19. For me, I don’t teach yet. However, I am mentoring 7 current and prospective OT students in professional development. For me, I felt that being a professional development mentor made me step up my game as an occupational therapist. After all, on one end, I know I now have people looking up to me in terms of where they might be in a few years. On the other hand, the fact that I continue to achieve success has a motivational effect for them to achieve.

    I also think this- because we need to understand some of the stuff that our mentees are experiencing now very concretely. So, autistic people can be great folks to prepare others who are going along the same paths as them.

  20. When I first started to revisit my teenage suspicion of autism, people I told fell largely into four groups, the smallest and most obnoxious to deal with of which was the, “You can’t be autistic! You can do stuff!” camp (the others being the “Wait, you mean you’re not diagnosed yet?” camp, the “You’re probably right because I’ve wondered for a while now,” camp, and the “I know nothing about autism, but if you think you have it and you want to get evaluated, I’ll support you,” camp).

    My parents, unfortunately, fall in the “You can’t be autistic! You can ____!” group. Their vehemence in refusing to admit the possibility dissuaded me from pursuing the matter as a teen (being asked why you want to be an [ableist slur] will do that to a person). So I’ve heard, “You can’t be autistic! You’re a good teacher!” before.

    But, here’s the thing: I’m only a good teacher because I’ve had time to build social rules for how to teach and because lab coats have pockets I can put fidgets in.

    When I first started teaching (before I started to re-suspect autism, but I’ve known I’m “weird” since before I started grade school), it was a hot mess: I spoke too loud (making the students think I was angry with them) or too quiet (so they couldn’t hear). I had no idea how to command attention. I would use $50 words where $5 words were sufficient. I was so scared of doing something weird that I held myself rigidly. One of the students I had that year later told me everyone was scared of me for the first month because I always looked like I was about to punch someone’s face in because I was so tense. When I got really nervous, rather than let myself stutter and explain that I have a stutter, I would force the words out slowly, which also has the effect of making me sound either like I’m angry or like I’m talking down to the other person. In all, I came off as a very nasty person and I had a hard time helping the students with anything for about the first two months, in part because they were all terrified that I’d explode in violence if they asked the wrong question – and, for reference, I’m a woman who’s 5’4″ and 135lbs – and I look lighter than I am because I have a lot of muscle. And I’m babyfaced. And I had dudes with a foot and 100lbs on me scared of me.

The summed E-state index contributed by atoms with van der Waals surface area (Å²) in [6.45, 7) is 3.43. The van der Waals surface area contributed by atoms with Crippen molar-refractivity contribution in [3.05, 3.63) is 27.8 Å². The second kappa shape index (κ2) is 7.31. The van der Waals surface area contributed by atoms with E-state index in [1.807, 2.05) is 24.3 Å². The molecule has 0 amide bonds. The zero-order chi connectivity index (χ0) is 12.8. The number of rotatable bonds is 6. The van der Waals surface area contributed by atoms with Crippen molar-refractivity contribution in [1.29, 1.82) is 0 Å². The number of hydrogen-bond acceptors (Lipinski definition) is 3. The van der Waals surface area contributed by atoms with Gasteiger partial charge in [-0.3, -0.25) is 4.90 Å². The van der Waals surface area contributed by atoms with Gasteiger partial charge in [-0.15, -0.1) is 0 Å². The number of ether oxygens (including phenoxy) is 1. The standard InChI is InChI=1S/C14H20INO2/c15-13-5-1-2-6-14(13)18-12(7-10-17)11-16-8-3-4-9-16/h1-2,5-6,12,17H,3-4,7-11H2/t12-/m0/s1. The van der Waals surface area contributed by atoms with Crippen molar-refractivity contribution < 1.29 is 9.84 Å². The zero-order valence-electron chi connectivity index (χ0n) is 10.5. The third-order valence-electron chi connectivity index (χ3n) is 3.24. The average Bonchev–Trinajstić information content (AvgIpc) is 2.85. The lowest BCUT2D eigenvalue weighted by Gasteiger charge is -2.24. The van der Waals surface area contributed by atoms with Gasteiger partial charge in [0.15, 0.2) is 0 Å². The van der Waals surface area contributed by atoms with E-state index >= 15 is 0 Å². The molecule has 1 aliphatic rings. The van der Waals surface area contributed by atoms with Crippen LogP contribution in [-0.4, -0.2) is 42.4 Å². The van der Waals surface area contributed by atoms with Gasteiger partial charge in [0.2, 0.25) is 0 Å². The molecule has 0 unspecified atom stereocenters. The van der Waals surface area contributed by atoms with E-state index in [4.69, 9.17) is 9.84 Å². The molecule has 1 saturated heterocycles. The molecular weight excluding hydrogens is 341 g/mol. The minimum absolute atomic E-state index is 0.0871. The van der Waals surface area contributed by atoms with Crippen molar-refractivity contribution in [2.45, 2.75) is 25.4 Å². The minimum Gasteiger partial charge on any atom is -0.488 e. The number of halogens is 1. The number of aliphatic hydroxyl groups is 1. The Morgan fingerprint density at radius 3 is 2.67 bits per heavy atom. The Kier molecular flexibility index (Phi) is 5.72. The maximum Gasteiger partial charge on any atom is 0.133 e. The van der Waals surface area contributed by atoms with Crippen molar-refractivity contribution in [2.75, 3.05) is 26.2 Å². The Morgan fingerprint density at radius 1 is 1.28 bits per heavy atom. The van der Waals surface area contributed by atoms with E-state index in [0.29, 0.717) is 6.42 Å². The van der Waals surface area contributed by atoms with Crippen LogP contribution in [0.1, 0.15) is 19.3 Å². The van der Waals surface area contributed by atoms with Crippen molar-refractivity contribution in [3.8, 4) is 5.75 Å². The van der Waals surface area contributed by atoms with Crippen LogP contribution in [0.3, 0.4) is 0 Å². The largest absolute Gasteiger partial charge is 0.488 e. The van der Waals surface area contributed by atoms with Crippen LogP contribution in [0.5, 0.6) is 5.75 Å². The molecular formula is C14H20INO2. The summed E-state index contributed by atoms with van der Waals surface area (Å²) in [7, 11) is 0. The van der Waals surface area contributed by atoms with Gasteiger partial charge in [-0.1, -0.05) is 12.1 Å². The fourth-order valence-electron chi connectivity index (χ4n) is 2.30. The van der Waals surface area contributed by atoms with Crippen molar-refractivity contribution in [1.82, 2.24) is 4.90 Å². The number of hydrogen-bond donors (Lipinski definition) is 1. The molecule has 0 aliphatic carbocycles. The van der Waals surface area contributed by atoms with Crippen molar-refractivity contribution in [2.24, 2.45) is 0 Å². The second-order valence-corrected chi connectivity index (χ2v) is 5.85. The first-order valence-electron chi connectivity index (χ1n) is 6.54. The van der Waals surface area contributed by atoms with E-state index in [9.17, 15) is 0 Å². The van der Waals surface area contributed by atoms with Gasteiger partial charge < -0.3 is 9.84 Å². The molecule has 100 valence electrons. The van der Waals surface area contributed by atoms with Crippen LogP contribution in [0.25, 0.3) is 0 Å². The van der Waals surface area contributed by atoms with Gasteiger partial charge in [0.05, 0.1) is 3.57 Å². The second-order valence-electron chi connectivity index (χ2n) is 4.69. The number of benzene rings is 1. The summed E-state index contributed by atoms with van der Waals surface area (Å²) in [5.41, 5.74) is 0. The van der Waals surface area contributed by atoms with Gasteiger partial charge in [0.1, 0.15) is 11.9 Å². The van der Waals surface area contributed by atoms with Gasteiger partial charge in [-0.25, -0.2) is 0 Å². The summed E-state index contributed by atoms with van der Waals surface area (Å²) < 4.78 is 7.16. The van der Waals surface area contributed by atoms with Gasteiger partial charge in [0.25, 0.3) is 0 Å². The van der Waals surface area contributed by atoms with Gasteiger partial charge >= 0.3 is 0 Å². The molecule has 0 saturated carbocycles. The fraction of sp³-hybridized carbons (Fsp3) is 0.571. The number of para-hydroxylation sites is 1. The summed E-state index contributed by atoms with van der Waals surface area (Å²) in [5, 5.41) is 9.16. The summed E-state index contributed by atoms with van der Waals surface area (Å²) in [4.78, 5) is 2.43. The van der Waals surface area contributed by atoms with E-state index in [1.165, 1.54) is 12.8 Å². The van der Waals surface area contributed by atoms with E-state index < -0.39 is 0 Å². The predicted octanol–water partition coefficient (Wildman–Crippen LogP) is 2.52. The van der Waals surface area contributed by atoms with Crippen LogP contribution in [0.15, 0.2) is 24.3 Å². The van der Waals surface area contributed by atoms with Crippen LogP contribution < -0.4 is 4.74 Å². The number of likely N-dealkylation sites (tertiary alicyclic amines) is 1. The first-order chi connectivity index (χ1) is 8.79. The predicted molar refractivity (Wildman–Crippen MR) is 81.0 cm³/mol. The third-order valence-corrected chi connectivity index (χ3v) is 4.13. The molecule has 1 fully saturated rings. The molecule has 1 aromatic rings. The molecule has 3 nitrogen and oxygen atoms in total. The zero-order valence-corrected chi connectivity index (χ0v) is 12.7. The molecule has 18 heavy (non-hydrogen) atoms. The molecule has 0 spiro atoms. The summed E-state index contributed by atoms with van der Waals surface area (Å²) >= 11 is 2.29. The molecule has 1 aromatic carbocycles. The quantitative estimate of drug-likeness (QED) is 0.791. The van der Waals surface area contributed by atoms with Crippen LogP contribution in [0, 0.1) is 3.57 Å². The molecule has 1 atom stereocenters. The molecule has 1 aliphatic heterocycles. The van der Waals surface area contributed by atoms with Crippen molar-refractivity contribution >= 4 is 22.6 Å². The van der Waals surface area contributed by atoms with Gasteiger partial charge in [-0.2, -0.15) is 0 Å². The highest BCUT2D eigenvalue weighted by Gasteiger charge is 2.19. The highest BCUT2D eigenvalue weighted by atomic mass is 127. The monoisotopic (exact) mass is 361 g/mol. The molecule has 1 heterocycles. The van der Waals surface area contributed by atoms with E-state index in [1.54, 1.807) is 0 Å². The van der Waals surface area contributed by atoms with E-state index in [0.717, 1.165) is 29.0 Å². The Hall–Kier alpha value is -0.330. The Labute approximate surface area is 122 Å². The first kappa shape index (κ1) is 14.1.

During that time, I had one of my TA sections switched from TAing a group to marking prelabs because the prelab marker broke his writing hand. This actually worked out really well despite my handwriting problems, since I could sit and watch how other TAs handled stuff and that let me build my social rules. The next semester was a bit better. Each semester that I’ve TA’d since, I’ve refined my mental flow charts and social rules for appropriate TAing, and I get better at it. But it wasn’t something that came naturally; I had to work hard at it.

  21. Love love love this.🙂 I am also a good teacher if I take care of myself otherwise. When I’m exhausted though, it falls apart quicker than it does for my exhausted NT colleagues.

  22. A Dr. Told me I couldn’t possibly have Autism, because I have been married twice and have some friends and I communicate beautifuly with my hands.Dr.s exact words.

  23. I’m Autistic too, and this makes me happy.😀

  24. I wish someone had read the article about autistics being capable to good teachers before I tried student teaching. I was allowed to try student teaching twice… both times was discriminated against a lot by the teacher for my Asperger’s. The first time it was less obvious, largely because it was just a bad situation (overcrowded special education class + teacher who just wanted me there to do all the work = bad situation). Though still there was a couple times comments were made about autistics being teachers, and it was clear she didn’t approve. In the end my college basically ruled it her fault and gave me free tuition to try student teaching again.
    The second time I got good marks on all my evaluations, it was a good class to be in (maybe even a bit too easy), had all my lesson plans done with plenty of time to go, etc. The teacher readily admitted she didn’t think I could be a good teacher because I was on the spectrum. She said while I did good in her class, she couldn’t accept that I would be good in other classes. She said I had the wrong aura about me and always seemed scared (when in reality I was probably just overstimulated every now and then). In the end she dismissed me, with the rationale given looking like a checklist of the DSM description of autism.
    Since then I have been trying to get a job as a paraeducator, hoping that I might eventually be able to use that to get a teaching job, but have had little success there. I generally admit that I have autism on the applications, and have been told I shouldn’t, but if I am going to travel, sometimes great distances, to a job interview, I want to know if I stand a chance of getting the job when I get there. Teaching jobs don’t have simple interview processes, and I know I can’t hide it for an hour. I can’t help but thinking, that it is is a pretty widely held notion that autistics shouldn’t be teachers.